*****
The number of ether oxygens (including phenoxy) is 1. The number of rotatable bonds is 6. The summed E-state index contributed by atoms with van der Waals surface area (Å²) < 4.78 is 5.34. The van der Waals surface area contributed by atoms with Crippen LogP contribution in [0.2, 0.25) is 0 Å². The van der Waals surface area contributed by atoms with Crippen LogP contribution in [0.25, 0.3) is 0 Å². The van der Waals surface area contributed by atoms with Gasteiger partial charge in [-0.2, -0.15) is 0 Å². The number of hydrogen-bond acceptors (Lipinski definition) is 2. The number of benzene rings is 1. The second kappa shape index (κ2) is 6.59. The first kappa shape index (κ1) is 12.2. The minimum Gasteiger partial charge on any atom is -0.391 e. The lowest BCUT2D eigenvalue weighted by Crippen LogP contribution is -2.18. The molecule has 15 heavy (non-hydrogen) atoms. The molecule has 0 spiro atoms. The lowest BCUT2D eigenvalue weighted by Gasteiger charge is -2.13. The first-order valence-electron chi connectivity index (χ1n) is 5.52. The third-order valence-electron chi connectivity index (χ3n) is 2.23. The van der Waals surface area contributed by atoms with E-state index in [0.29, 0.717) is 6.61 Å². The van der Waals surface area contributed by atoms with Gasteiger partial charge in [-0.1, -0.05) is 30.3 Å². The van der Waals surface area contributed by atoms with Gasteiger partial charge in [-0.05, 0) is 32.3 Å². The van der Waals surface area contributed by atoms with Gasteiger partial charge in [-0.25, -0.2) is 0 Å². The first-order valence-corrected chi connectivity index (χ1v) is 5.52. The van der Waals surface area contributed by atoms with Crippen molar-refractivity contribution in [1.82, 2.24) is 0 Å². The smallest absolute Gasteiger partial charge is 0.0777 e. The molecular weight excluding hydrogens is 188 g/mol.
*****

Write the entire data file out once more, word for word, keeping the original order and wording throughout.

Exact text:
The number of ether oxygens (including phenoxy) is 1. The number of rotatable bonds is 6. The summed E-state index contributed by atoms with van der Waals surface area (Å²) < 4.78 is 5.34. The van der Waals surface area contributed by atoms with Crippen LogP contribution in [0.2, 0.25) is 0 Å². The van der Waals surface area contributed by atoms with Crippen LogP contribution in [0.25, 0.3) is 0 Å². The van der Waals surface area contributed by atoms with Gasteiger partial charge in [-0.2, -0.15) is 0 Å². The number of hydrogen-bond acceptors (Lipinski definition) is 2. The number of benzene rings is 1. The second kappa shape index (κ2) is 6.59. The first kappa shape index (κ1) is 12.2. The minimum Gasteiger partial charge on any atom is -0.391 e. The lowest BCUT2D eigenvalue weighted by Crippen LogP contribution is -2.18. The molecule has 15 heavy (non-hydrogen) atoms. The molecule has 0 spiro atoms. The lowest BCUT2D eigenvalue weighted by Gasteiger charge is -2.13. The first-order valence-electron chi connectivity index (χ1n) is 5.52. The third-order valence-electron chi connectivity index (χ3n) is 2.23. The van der Waals surface area contributed by atoms with E-state index in [0.29, 0.717) is 6.61 Å². The van der Waals surface area contributed by atoms with Gasteiger partial charge in [-0.1, -0.05) is 30.3 Å². The van der Waals surface area contributed by atoms with Gasteiger partial charge in [-0.05, 0) is 32.3 Å². The van der Waals surface area contributed by atoms with Gasteiger partial charge in [-0.25, -0.2) is 0 Å². The first-order valence-corrected chi connectivity index (χ1v) is 5.52. The van der Waals surface area contributed by atoms with Crippen molar-refractivity contribution in [1.82, 2.24) is 0 Å². The smallest absolute Gasteiger partial charge is 0.0777 e. The molecular weight excluding hydrogens is 188 g/mol.